Group seeks to make Jefferson Davis statue harder to remove


FRANKFORT (AP) — A citizens group is seeking a special military designation for a Jefferson Davis statue in Kentucky’s Capitol Rotunda where it hopes the statue will remain, the state curator has told a newspaper.

Davis, president of the Confederacy during the Civil War and a onetime U.S. war secretary, was born in Kentucky where debate has persisted for years over whether his likeness should be given such display. Calls erupted across the country to remove Confederate symbols from prominent locations after nine black people were fatally shot at a South Carolina church in June 2015. Authorities said the suspect in that shooting had an affinity for Confederate symbols.

A group called the Friends of the Jefferson Davis State Historic Site told The Lexington Herald-Leader by phone that it is seeking the military designation for the statue, made of Tennessee marble and placed in the Rotunda decades ago. The paper reported that placing the statue on the Military Heritage Commission’s list of military sites and objects would likely make it more difficult to remove the statue from the Capitol.

Currently the state’s Historic Properties Advisory Commission has the sole authority over statues in the Capitol. It voted last August to keep the statue in the building.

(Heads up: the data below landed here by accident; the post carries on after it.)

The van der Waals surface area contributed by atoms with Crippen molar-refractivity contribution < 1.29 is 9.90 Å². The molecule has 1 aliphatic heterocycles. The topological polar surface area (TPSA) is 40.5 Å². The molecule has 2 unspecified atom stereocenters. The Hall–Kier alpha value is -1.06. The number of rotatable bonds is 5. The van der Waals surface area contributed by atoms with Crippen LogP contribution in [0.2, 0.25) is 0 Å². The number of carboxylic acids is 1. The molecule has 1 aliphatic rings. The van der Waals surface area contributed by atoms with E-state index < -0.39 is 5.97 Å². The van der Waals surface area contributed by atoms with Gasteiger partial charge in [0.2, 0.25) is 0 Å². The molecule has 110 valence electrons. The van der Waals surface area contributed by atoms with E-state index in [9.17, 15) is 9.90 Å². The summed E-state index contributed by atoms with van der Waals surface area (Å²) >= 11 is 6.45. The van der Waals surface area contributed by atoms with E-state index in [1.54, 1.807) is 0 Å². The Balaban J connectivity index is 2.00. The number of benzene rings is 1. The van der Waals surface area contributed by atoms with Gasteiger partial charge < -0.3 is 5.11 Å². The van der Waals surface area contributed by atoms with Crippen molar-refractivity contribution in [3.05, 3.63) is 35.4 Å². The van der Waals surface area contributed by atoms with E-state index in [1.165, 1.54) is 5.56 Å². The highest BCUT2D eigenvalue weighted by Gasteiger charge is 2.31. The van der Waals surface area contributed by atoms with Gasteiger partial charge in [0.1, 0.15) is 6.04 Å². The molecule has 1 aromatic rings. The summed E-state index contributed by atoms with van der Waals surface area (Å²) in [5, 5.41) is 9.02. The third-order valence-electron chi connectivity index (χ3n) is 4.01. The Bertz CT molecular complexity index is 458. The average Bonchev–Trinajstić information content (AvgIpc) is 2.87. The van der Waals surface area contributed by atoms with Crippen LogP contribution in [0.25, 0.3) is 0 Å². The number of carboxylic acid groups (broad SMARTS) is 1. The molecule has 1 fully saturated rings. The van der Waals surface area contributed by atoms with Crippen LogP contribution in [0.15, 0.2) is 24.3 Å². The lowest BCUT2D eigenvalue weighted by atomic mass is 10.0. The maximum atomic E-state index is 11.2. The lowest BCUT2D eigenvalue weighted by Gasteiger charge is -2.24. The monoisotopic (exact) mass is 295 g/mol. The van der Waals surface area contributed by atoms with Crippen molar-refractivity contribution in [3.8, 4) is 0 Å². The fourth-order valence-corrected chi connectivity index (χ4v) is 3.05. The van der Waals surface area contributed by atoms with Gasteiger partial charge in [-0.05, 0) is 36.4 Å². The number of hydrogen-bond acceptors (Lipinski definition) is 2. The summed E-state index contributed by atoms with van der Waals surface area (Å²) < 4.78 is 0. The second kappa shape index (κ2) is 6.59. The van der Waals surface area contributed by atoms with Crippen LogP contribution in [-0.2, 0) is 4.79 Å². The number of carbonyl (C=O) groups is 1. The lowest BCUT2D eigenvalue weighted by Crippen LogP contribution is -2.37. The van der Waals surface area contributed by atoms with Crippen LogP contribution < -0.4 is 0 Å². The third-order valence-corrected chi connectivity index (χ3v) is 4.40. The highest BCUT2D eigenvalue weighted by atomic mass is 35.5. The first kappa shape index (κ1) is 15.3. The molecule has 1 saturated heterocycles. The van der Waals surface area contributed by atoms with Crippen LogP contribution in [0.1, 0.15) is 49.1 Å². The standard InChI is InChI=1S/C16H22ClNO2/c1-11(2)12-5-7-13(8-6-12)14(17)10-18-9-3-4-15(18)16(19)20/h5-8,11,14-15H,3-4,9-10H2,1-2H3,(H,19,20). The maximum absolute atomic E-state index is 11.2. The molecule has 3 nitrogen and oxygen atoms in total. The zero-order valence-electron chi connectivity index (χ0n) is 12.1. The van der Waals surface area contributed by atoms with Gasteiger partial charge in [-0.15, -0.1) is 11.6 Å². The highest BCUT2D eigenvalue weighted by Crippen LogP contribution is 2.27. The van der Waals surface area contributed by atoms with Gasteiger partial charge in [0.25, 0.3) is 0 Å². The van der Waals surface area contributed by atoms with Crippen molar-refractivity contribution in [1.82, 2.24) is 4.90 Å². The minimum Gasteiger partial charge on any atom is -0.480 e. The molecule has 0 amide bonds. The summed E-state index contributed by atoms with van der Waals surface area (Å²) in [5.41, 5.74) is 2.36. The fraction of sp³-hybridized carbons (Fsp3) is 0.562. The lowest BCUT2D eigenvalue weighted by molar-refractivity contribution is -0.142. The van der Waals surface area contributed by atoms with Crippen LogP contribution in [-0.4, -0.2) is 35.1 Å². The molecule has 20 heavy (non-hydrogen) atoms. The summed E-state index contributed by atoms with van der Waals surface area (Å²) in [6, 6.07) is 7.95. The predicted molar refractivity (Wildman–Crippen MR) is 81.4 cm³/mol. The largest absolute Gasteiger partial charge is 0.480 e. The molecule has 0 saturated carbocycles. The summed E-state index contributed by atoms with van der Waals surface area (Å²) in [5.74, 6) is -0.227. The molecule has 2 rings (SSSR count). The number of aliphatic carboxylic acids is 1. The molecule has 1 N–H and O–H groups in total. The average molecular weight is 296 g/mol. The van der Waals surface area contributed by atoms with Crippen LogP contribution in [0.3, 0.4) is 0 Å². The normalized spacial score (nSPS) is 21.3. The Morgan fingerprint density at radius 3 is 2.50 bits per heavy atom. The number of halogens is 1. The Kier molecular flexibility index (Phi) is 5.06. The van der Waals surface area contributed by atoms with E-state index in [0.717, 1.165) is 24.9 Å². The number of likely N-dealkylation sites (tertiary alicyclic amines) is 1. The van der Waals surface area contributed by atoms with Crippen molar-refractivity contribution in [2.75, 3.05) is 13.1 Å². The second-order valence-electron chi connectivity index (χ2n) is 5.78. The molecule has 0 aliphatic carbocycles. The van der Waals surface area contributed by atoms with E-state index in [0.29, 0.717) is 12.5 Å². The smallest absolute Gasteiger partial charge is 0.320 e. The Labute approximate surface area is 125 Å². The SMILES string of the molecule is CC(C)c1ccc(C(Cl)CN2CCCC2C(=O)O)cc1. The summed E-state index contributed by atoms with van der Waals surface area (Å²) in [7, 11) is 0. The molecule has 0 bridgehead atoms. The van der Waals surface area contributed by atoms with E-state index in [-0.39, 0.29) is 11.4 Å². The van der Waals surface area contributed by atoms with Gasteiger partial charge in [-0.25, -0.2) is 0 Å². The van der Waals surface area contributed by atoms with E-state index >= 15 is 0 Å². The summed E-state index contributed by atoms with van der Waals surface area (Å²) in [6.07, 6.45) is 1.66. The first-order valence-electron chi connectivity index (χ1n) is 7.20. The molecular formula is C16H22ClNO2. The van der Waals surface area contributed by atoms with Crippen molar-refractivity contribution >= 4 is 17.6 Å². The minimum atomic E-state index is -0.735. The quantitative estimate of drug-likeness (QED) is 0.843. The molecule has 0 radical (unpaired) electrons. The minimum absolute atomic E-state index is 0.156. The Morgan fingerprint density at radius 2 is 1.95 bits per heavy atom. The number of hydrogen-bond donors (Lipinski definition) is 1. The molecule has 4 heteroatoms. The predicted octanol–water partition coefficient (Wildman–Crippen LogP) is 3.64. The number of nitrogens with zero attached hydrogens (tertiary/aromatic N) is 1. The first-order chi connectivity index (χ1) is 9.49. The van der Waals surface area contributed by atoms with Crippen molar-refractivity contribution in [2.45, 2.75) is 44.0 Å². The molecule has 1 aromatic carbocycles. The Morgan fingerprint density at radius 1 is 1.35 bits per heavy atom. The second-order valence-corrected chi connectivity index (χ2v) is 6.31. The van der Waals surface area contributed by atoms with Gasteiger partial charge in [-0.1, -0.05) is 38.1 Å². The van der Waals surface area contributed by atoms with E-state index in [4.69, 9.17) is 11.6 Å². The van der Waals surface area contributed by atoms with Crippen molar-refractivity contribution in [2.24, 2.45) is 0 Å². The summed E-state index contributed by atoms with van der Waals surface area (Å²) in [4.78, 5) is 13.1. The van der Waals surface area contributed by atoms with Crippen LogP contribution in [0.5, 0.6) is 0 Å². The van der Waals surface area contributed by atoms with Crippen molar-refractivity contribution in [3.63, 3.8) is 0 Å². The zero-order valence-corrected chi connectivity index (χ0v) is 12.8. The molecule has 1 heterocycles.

Ed Georgen, head of the citizens group, told the paper he wants the statue to always remain in the Rotunda.

“Jefferson Davis had more to do with Kentucky than Abraham Lincoln, and Lincoln’s statue is in the Rotunda,” he said of the Kentucky-born president. Georgen added of those who object to such statues and symbols because of Confederate ties to slavery: “There were more reasons for the Civil War than slavery. Davis is part of our history.”

In the past, some Kentucky politicians have advocated moving the statue elsewhere in the state.

State curator Leslie Nigels and Steve Collins, chairman of the state Historic Properties Advisory Commission, said recently that they don’t know the group making the request. They told the paper that the implications of granting the statue a military designation need further study.

Nigels informed the commission Thursday of the group’s request that she sign its application for registration for the military designation. Action on the request was deferred until a later meeting.

The military commission, an independent agency created in 2002, maintains a registry of Kentucky military heritage sites and objects significant to the state’s military history. Its website states that once accepted to the registry, designated sites and objects by law cannot be damaged or destroyed, removed or significantly altered other than for repair or renovation, without written consent of the commission.

The 14-member historic properties advisory commission oversees the maintenance, furnishing and repairs of the Governor’s Mansion, Old Governor’s Mansion, Vest-Lindsey House and state Capitol.

Raoul Cunningham, of the Louisville chapter of the NAACP, said he expects debate about the statue to continue. Cunningham said it would be a mistake for the historic properties advisory commission to allow the military heritage commission to have a say in whether the statue should ever be removed.

“We would oppose giving the Davis statue the military designation this citizens’ group is seeking,” he said.

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